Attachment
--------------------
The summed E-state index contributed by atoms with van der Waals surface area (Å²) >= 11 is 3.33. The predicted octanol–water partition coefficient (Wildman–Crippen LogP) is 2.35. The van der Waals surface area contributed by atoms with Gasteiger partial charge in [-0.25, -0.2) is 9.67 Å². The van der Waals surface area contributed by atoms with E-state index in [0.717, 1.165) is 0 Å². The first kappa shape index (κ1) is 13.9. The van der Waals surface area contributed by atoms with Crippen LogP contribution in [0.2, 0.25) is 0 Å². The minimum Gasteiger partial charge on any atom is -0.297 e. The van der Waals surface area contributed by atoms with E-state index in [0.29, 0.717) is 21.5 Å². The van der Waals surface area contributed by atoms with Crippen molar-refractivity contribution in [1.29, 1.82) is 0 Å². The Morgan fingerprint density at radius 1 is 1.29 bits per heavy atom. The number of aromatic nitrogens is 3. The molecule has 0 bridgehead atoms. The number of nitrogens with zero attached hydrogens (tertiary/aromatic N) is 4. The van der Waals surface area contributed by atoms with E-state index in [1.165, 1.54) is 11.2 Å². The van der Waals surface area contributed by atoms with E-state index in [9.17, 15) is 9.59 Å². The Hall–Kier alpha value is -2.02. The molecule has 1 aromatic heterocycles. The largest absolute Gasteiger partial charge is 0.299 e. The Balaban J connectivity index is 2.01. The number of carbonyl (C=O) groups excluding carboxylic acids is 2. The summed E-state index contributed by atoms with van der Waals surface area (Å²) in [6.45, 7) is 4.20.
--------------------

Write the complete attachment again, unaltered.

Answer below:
The summed E-state index contributed by atoms with van der Waals surface area (Å²) >= 11 is 3.33. The predicted octanol–water partition coefficient (Wildman–Crippen LogP) is 2.35. The van der Waals surface area contributed by atoms with Gasteiger partial charge in [-0.25, -0.2) is 9.67 Å². The van der Waals surface area contributed by atoms with E-state index in [0.717, 1.165) is 0 Å². The first kappa shape index (κ1) is 13.9. The van der Waals surface area contributed by atoms with Crippen LogP contribution in [0.2, 0.25) is 0 Å². The minimum Gasteiger partial charge on any atom is -0.297 e. The van der Waals surface area contributed by atoms with E-state index in [0.29, 0.717) is 21.5 Å². The van der Waals surface area contributed by atoms with Crippen molar-refractivity contribution in [1.29, 1.82) is 0 Å². The Morgan fingerprint density at radius 1 is 1.29 bits per heavy atom. The number of aromatic nitrogens is 3. The molecule has 0 bridgehead atoms. The number of nitrogens with zero attached hydrogens (tertiary/aromatic N) is 4. The van der Waals surface area contributed by atoms with E-state index in [1.165, 1.54) is 11.2 Å². The van der Waals surface area contributed by atoms with E-state index in [9.17, 15) is 9.59 Å². The Hall–Kier alpha value is -2.02. The molecule has 1 aromatic heterocycles. The largest absolute Gasteiger partial charge is 0.299 e. The Balaban J connectivity index is 2.01. The number of carbonyl (C=O) groups excluding carboxylic acids is 2. The summed E-state index contributed by atoms with van der Waals surface area (Å²) in [6.45, 7) is 4.20.